A. It didn't take long for the opposition in Damascus to turn to violence. After many days, the Jews plotted against his life—planning to watch as he passed through the city gates and kill him. This is the first of several attempts on the great apostle's life (see also 20:4, 19; 23:21; 25:3). The plot became known to Saul (by the gracious providence of God); and he suffered the indignity of having to be let down through the wall of the city in a basket (see 2 Corinthians 11:32-33). What a remarkable thing it is that those Jewish people who were once so excited about his zeal against the faith were now wishing to kill him for the faith! And what a remarkable thing that those believers that Saul himself once sought to kill were now graciously holding the ropes that allowed him to be lowered down the city wall and out to safety! What a testimony of the change that God had brought about in him!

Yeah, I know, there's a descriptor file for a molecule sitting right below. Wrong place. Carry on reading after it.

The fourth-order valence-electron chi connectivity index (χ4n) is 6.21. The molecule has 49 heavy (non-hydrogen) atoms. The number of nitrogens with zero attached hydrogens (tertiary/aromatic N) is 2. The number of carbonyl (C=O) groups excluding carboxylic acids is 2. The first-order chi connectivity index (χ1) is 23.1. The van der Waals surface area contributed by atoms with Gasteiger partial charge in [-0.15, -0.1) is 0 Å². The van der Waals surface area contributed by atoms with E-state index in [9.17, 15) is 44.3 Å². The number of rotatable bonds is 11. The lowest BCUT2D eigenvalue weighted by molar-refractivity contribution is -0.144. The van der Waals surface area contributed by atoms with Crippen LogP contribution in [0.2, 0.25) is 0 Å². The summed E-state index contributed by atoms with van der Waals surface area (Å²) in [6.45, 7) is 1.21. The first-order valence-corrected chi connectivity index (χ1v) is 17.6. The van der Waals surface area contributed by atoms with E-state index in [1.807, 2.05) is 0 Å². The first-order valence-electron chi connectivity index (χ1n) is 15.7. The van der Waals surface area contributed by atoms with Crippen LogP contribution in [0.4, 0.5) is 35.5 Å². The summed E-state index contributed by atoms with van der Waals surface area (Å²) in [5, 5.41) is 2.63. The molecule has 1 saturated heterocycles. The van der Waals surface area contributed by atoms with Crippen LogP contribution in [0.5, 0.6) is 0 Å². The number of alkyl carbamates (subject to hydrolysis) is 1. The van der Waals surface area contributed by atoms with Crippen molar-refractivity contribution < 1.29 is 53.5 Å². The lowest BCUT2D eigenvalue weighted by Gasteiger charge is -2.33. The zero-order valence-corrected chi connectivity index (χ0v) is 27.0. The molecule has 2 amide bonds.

B. Saul then made his way to Jerusalem. But he was received with a great deal of suspicion from the believers there. And who could blame them? It would have been easy to think that his "conversion" was a plot on his part to trap them and bring them to prison (v. 26). But Barnabas (whom we've already met, and know by the name "Son of Encouragement"; see Acts 4:36-37), proved true to his nickname. He took Saul under his wing; and introduced him to the church as a new believer (v. 27).